I’ve been watching my reading stack grow increasingly high recently – the amount of books I’m accumulating in relation to getting through them is very unequal, but I’ve not been able to dedicate time to a few chapters until recently and now I’m looking forward to steaming through a number of topics again.
It’s mostly self-help and productivity again, but I really love books like that because I’m interested in people and how people think, how I think, and in also giving me ways to de-stress and reset my mind. Two I’m particularly looking forward to reading on the subject are ‘A Mindfulness Guide for the Frazzled’ by Ruby Wax* and ‘Wake Up!’ by Chris Baréz-Brown*; Frazzled feels the most relatable to me now, the concept behind the book being how no one 500 years ago died from stress and that we have created this concept where it now rules us to near dire circumstances. Obviously, it’s a bit more cheerful than that as it’s written by the very witty Ruby Wax (whom I had no idea had turned her work towards mental health but is doing a stellar job), but it appears to be on par with The Life Changing Magic of Not Giving a F**k, one of my favourite books and is more than enough to get me reading asap. Wake Up is focused more on how we live life on autopilot more often than not, and how we can turn these stray lost moments into meaningful small experiences. I flicked through before writing this post up, and it’s more of an interactive book than guide – there are empty pages where you can note experiences or what you did in response to a task e.g. with a friend, grab 2 pieces of paper each and drawing on one how life has been over the last year and then how you see it in a year. It gives you a chance to connect and share, to break down an emotional barrier with knowing generosity on either side and understanding, effectively cutting through the wishy washy and seeing what a person really values and is driven by. I think I’ll be skipping to this one first 😉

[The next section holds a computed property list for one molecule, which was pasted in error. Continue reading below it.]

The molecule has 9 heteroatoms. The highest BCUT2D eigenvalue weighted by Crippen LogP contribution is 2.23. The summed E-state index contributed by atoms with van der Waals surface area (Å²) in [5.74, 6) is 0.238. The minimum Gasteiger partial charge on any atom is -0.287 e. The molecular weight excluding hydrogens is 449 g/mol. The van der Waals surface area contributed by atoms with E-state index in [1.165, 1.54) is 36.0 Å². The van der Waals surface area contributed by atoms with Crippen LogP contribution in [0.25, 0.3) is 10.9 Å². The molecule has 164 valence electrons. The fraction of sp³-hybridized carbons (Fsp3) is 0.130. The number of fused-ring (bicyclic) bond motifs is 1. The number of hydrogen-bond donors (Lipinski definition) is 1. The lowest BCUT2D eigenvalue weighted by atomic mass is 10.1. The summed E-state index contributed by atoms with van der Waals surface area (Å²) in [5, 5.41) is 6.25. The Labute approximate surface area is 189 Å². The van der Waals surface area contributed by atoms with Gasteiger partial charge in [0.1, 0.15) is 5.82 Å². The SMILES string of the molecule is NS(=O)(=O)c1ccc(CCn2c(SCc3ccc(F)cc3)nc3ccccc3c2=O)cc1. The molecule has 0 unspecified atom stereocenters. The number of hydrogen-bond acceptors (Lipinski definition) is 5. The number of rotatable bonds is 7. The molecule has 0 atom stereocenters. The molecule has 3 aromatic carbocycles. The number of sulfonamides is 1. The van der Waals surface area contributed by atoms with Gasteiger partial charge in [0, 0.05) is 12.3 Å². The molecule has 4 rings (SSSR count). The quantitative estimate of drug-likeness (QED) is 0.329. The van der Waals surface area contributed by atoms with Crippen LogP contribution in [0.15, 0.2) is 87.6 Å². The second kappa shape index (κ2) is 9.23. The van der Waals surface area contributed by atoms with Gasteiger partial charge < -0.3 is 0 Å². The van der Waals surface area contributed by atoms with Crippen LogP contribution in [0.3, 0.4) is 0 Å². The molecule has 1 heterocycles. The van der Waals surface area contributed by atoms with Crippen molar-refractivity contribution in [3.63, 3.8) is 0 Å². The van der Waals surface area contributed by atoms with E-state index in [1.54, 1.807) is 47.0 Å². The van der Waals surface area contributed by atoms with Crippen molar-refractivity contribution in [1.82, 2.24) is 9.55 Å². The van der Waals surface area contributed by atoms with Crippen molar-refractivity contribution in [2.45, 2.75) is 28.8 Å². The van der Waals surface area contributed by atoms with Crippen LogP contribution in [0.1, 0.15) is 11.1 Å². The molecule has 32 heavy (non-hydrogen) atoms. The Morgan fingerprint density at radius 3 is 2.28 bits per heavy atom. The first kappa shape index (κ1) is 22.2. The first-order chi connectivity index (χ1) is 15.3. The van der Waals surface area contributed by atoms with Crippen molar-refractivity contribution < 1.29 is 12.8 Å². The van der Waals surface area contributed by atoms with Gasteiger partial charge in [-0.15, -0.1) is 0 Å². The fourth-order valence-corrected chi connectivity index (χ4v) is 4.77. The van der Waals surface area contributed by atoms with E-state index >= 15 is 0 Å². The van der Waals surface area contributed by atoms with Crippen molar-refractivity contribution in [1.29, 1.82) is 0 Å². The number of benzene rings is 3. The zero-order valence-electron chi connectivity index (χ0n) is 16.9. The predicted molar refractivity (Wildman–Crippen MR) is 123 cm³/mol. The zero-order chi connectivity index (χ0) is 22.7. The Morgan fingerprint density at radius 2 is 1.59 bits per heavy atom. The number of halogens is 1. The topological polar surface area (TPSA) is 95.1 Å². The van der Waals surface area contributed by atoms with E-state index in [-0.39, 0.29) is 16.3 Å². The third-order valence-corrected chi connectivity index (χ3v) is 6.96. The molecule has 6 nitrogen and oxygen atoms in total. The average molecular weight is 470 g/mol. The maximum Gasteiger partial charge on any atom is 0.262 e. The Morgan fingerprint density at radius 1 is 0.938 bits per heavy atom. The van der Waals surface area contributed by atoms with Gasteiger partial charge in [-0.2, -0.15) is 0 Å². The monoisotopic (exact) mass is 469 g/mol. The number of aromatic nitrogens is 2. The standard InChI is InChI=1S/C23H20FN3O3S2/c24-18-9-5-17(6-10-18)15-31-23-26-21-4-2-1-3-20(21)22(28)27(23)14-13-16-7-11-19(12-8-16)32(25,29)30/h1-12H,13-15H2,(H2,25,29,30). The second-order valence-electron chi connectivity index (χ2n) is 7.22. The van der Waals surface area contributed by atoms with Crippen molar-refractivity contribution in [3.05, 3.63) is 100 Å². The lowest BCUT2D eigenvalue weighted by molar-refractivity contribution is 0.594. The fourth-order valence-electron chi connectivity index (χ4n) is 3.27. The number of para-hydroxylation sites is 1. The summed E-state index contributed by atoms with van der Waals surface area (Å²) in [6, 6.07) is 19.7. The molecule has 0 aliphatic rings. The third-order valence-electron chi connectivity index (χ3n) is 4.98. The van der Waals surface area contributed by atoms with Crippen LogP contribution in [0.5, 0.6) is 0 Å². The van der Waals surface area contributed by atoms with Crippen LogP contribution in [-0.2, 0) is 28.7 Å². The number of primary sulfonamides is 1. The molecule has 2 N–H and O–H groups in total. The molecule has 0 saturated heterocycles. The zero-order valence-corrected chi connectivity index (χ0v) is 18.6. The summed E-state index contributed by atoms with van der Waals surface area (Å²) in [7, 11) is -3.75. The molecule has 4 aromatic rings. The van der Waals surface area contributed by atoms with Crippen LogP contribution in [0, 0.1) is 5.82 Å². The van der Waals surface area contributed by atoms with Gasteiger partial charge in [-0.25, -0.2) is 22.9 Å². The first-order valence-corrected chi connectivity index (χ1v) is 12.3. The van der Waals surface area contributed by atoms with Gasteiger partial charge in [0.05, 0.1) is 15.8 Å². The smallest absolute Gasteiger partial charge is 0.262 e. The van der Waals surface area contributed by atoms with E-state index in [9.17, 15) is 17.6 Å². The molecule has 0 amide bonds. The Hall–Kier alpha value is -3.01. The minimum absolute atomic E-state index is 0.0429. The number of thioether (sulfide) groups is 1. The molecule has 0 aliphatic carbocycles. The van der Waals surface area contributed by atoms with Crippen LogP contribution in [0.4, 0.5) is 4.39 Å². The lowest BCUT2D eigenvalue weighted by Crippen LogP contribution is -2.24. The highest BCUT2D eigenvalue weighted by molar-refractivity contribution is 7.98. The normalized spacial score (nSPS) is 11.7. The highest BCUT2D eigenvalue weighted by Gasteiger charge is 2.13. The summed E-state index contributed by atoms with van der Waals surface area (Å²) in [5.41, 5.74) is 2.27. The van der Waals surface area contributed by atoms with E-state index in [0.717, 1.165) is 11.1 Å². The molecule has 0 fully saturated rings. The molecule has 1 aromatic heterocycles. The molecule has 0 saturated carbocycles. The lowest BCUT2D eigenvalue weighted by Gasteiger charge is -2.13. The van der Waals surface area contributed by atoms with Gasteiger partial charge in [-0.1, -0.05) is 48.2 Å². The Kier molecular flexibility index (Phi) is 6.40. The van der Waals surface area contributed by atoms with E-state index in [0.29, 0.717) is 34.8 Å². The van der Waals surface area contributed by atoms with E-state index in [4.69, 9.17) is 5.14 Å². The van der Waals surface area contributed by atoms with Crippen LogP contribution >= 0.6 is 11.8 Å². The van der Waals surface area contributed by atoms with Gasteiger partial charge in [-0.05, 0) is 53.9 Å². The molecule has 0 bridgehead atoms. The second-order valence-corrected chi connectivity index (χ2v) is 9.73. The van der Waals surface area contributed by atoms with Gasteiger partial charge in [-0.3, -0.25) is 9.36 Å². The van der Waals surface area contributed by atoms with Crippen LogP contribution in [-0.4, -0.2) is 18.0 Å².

Another thing I struggle with sometimes is decisions, and The Decision Book has every solution for strategic thinking in work, relationships and daily life – heck, even if you pick a burger up for dinner or not. In terms of work, there’s a great graph that details a method called The Eisenhower Matrix (I’ll admit, it’s the only thing I’ve noted since flicking through the book once, hence an urge to read) that helps you delegate tasks in terms of importance and urgency – it makes sense, it flicks a little switch in my brain that says ‘ohhHHHhhHHh yeeEaaHHhhHhh that sounds logical!’ So if making decisions is your weakness, then maybe a book detailing many variations of decision making could help.
The last two books lead on from the other, hopefully reinspiring my fine art roots in photography and getting new inspiration for shoots. Read This If You Want To Take Great Photographs and Read This If You Want To Take Great Photographs of People cover the basics of photography and portraiture, and for me personally it’s a lovely condensed version of my photography course and artists we studied – Daido Moriyama, Martin Parr, and Cindy Sherman – and focuses further out the basics, really emphasising the art and style of trusting photography instincts. There’s so many great starters to focus on, from a project on colour experimentation and looking at shape, it’s a must for any real photography enthusiast by the looks!
After all that flicking through, I honestly can’t decide what book to pick up first – maybe that decision book will be coming in handy first….
Books marked with * have been featured for review via Penguin Books.
Some products in this post may have been sent for review or gifted, and will be marked with a * or c/o. All opinions are mine are not influenced by brands or companies. Please see my full disclaimer for more.